Cold Fury

Harshing your mellow since 9/01

American power, like it or not

King Barky I may dislike American power, and he may be perfectly willing to let the UN or some other hapless, tough-talking Euro-weenies command American forces in his illegal not-war for European oil. He certainly wants to pretend that he has a big, broad coalition of fully-engaged partners for his little adventure. But reality bends the liberal fantasy over and has its way with it every time.

Indeed, the Libyan war (and an attack on a sovereign country is a war, no matter how many times the White House says it isn’t) illustrates perfectly the proposition that there are no multilateral armed forces any longer. Other countries may contribute a bit of ordnance or a handful of planes, but, in truth, only the United States can project power over any distance for any length of time. Nobody else can even come close.

Although the media keep reporting the Libyan war as though the U.S. is some sort of junior partner, the truth is the other way around. It is an American war, with a bit of support from other players. Here the data are instructive. Remember the opening salvo of the war, those 124 cruise missiles launched against the Libyan air-defense systems? According to the headlines, they were fired by American and British warships. Indeed they were. The Americans fired 122. The British fired two. Many of the U.S. Tomahawks fired so far—probably most, possibly all—were evidently the Block IV model, the latest generation, smart and maneuverable in midair, and a weapon possessed by no other member of the coalition. (Cruise missiles cost over $1 million apiece, and the newer models as much as $2 million. Are we likely to run out? According to National Journal, the Defense Department buys 200 Tomahawks each year—more than any other country has in its entire arsenal.)

The cruise-missile attacks were aimed largely at degrading Libya’s antiaircraft defenses, which were considerable. As several observers have pointed out, no member of the coalition aside from the U.S. possesses the expertise and munitions to accomplish that goal. The U.S. has supplied nearly half the aircraft involved inOperation Odyssey Dawn, including the B-2 Stealth bombers that flew all the way from Missouri to join the war, and has flown the great majority of the actual combat missions. Although the Defense Department insists that this week the allies will begin to take the lead, flying most of the sorties, it is not clear whether they have the money. The U.S. spends more than 40 cents of every defense dollar spent on the face of the earth. The Libyan war is likely to cost well in excess of $1 billion a week. Nobody else can afford it. Thus, the longer the war drags on, the more likely it is to become an all-American show.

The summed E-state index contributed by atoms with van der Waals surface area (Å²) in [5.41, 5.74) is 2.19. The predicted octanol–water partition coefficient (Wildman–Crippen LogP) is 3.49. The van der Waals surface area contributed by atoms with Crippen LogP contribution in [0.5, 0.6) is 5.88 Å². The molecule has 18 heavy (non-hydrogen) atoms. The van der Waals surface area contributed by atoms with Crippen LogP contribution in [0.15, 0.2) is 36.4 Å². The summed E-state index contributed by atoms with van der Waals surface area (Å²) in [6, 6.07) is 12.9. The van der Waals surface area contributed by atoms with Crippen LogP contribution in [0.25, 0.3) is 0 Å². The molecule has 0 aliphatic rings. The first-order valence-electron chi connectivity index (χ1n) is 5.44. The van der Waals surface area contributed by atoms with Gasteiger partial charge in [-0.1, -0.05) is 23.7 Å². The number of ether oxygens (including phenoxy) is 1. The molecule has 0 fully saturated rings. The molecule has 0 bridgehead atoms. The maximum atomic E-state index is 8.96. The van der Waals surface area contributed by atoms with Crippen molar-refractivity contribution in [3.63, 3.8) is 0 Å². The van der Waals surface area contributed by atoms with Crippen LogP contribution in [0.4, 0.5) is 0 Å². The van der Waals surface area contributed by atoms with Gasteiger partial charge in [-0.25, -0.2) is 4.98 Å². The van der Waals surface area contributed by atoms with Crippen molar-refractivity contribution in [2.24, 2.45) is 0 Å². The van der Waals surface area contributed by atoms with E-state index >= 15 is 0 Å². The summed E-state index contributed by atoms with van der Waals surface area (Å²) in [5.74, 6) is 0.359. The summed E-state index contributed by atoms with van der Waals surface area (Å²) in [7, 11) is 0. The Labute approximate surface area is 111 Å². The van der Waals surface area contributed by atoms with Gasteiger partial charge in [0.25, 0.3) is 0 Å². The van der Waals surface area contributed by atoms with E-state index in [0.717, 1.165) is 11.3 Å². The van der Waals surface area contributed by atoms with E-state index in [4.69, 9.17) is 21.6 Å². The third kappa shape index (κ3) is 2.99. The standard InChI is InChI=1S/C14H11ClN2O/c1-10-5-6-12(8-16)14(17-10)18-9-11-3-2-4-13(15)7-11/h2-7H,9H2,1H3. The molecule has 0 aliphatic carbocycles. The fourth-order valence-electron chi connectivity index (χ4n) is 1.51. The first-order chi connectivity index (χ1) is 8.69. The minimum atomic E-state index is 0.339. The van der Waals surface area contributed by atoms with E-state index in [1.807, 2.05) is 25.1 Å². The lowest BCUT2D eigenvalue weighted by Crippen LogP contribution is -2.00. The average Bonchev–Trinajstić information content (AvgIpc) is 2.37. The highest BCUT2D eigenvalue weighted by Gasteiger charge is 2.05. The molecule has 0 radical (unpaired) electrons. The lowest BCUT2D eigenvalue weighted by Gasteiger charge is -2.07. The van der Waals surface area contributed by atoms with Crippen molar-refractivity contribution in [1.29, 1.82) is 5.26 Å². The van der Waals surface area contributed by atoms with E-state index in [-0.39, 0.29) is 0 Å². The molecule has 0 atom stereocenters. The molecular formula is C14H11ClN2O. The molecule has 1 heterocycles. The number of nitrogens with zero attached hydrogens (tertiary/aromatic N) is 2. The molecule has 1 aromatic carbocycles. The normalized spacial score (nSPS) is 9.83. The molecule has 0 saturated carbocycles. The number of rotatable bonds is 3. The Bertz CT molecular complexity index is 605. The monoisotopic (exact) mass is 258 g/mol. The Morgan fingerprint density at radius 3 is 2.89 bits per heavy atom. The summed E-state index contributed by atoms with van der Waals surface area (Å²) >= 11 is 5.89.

France, for example, possesses only one aircraft carrier, the Charles de Gaulle, currently stationed off the Libyan coast. Britain has none. The British do have a single carrier under construction, but it will carry only helicopters. Remember the Harrier jump jet, the vertical takeoff and landing craft the British designed and Hollywood made famous? They are a mainstay of the U.S. Marine Corps, but Britain no longer operates any; the next delivery is scheduled for 2020.